Midlake, Great American Music Hall, 03-04-10

I won't lie: This isn't my favorite musical epoch, and I'm not entirely sold on this direction (see also: Stephen Malkmus and the Jicks), but at times, the alchemy of the live show kicked in. From the new album, "Fortune," for example, combined a touch of flute, multiple harmonies, delicate guitar notes, and an ascendant melody in a sweet, succinct tune, and "The Horn" provided a rawking interlude in a set dominated by low-key, measured treatments.

Midlake, Great American Music Hall, 03-04-10

Mixed reactions aside, it was clear to me that this change-up has allowed Midlake to grow in ambition and ability. Their technical mastery has never been in question, even going as far back as their show at Bottom of the Hill, but if you had any complaints about the band's skills, it'd be harder to sustain such gripes in light of their sheer musicality. This was especially evident in the transformation of the old "hits," each of which they graced with reworked intros that revealed themselves slowly and unexpectedly.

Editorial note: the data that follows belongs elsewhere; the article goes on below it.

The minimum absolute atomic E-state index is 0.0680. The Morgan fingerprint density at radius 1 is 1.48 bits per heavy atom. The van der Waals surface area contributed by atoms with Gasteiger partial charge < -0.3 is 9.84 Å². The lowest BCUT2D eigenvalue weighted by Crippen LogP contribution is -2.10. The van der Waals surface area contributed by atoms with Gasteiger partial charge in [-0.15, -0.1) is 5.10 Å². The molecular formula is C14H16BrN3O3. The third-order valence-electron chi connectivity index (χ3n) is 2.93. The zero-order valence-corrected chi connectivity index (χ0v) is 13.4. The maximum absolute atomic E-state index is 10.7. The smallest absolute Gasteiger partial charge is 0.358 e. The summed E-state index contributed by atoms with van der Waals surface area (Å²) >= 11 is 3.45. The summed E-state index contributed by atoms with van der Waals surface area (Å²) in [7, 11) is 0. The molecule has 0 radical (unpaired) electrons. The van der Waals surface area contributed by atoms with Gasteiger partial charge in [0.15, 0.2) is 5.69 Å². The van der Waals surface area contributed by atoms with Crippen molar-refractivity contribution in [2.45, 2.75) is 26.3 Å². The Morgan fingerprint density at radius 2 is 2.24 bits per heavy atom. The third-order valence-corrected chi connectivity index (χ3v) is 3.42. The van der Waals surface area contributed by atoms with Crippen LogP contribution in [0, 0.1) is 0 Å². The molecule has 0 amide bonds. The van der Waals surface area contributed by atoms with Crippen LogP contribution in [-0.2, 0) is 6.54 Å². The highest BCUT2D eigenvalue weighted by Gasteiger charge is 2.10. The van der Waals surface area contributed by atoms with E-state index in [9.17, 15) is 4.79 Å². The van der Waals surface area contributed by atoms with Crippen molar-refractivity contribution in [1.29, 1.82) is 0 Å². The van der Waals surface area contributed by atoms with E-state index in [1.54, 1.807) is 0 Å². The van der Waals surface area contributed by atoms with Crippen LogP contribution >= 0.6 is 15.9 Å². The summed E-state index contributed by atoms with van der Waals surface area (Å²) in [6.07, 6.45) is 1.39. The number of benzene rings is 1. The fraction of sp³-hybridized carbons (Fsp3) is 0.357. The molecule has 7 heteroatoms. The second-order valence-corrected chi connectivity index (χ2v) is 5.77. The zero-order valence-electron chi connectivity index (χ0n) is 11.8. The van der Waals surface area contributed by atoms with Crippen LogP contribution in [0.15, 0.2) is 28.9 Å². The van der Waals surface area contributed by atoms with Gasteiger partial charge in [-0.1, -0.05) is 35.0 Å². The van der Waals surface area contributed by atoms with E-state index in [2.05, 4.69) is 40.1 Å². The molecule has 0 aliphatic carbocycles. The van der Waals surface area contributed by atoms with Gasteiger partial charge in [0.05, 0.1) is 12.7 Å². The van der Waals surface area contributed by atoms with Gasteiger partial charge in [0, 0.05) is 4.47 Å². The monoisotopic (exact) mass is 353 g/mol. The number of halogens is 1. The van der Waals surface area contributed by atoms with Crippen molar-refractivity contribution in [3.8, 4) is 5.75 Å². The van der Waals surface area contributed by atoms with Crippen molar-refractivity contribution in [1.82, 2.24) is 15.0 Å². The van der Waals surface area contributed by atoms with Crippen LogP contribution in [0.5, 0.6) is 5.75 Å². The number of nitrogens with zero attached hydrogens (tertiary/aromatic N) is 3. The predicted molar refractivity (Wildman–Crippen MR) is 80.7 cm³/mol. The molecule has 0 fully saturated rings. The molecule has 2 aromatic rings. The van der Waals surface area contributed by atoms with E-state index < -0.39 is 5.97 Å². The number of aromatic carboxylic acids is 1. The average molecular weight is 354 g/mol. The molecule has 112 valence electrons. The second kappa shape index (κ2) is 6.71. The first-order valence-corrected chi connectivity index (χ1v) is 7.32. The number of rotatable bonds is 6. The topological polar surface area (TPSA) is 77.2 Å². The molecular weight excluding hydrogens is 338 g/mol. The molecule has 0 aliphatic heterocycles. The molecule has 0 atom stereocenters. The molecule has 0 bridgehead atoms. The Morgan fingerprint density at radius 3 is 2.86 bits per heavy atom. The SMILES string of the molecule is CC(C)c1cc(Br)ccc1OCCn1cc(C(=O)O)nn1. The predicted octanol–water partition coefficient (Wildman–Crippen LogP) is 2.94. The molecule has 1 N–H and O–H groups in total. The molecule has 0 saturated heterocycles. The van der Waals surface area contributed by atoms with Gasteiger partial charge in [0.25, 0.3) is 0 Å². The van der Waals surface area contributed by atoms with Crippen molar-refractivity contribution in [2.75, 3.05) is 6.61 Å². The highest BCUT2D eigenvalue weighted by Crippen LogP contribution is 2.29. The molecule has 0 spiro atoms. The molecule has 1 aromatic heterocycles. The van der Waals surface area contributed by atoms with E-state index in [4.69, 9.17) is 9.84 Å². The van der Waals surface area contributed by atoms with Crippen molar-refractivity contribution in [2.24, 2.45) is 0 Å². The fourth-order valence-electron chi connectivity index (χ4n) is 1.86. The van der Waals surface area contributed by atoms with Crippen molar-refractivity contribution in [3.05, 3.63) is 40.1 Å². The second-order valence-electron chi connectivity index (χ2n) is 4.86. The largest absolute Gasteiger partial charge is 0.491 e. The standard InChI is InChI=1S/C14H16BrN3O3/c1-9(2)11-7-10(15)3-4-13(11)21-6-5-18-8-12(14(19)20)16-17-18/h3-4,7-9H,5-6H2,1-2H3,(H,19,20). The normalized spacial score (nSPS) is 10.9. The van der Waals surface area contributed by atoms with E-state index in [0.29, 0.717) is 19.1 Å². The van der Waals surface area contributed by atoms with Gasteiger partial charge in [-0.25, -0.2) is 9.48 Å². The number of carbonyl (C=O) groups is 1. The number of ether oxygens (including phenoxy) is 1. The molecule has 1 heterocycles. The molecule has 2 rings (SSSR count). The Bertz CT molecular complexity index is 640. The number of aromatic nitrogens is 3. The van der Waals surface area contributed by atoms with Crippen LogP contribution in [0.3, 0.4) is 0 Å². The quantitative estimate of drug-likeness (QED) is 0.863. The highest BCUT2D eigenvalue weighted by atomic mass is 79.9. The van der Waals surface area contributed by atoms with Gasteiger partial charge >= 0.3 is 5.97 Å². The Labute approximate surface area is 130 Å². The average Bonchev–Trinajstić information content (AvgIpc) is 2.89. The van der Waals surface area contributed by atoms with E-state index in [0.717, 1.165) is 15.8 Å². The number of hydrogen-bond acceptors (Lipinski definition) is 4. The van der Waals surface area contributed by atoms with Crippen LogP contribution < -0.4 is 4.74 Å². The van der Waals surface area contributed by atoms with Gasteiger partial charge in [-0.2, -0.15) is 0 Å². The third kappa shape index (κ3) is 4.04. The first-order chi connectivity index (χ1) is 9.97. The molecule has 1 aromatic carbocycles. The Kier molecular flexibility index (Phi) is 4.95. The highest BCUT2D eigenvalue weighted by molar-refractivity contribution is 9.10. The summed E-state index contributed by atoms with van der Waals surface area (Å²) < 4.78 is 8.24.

Midlake, Great American Music Hall, 03-04-10For instance, several jolts of electric guitar shot through "Young Bride" before the band hit the song's seductive sway and loping gait, and the entire assemblage worked up "Roscoe" with a wall of--be still my beating heart--five guitars in the prelude to those killer chords. Finally, "Branches" bloomed with an extended bridge in which their new guitarist channeled a young Clapton--in both sound and appearance. At this point, it's anyone's guess where their songs will end up in their next life, but I'll be back to find out.

Also hailing from Denton, Matthew and the Arrogant Sea opened the show with a sound steeped in several influences and inspirations you could probably pick out, but to their credit, their songs were instantly likable and nicely crafted. Texas is hardly lacking in celebrated music cities, but as long as it keeps nurturing the likes of Midlake and Matthew and the Arrogant Sea, Denton could very well join that hallowed list.

See also:
» too consumed with this world
» we like the newness, the newness of all
» top 5 albums of 2006